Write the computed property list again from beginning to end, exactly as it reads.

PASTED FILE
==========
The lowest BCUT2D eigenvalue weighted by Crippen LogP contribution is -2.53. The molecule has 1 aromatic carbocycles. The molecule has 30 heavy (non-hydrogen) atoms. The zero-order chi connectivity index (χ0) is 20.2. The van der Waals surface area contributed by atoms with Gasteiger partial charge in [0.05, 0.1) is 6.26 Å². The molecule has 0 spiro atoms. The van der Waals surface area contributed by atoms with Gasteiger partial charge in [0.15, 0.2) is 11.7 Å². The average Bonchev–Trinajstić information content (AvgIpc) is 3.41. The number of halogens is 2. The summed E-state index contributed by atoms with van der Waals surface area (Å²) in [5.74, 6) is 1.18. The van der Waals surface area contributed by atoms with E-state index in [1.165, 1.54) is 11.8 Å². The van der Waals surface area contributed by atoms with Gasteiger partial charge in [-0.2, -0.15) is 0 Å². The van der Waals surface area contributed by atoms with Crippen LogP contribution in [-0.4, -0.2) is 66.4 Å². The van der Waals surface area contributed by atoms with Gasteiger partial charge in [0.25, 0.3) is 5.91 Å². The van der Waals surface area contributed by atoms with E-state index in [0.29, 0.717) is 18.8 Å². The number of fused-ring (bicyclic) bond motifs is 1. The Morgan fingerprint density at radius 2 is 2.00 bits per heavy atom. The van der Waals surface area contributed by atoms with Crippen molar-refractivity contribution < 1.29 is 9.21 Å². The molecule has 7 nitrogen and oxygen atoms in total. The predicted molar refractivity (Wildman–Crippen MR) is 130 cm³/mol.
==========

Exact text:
The lowest BCUT2D eigenvalue weighted by Crippen LogP contribution is -2.53. The molecule has 1 aromatic carbocycles. The molecule has 30 heavy (non-hydrogen) atoms. The zero-order chi connectivity index (χ0) is 20.2. The van der Waals surface area contributed by atoms with Gasteiger partial charge in [0.05, 0.1) is 6.26 Å². The molecule has 0 spiro atoms. The van der Waals surface area contributed by atoms with Gasteiger partial charge in [0.15, 0.2) is 11.7 Å². The average Bonchev–Trinajstić information content (AvgIpc) is 3.41. The number of halogens is 2. The summed E-state index contributed by atoms with van der Waals surface area (Å²) in [5.74, 6) is 1.18. The van der Waals surface area contributed by atoms with E-state index in [1.165, 1.54) is 11.8 Å². The van der Waals surface area contributed by atoms with Gasteiger partial charge in [-0.2, -0.15) is 0 Å². The van der Waals surface area contributed by atoms with Crippen LogP contribution in [-0.4, -0.2) is 66.4 Å². The van der Waals surface area contributed by atoms with Gasteiger partial charge in [0.25, 0.3) is 5.91 Å². The van der Waals surface area contributed by atoms with E-state index in [0.29, 0.717) is 18.8 Å². The number of fused-ring (bicyclic) bond motifs is 1. The Morgan fingerprint density at radius 2 is 2.00 bits per heavy atom. The van der Waals surface area contributed by atoms with Crippen molar-refractivity contribution < 1.29 is 9.21 Å². The molecule has 7 nitrogen and oxygen atoms in total. The predicted molar refractivity (Wildman–Crippen MR) is 130 cm³/mol.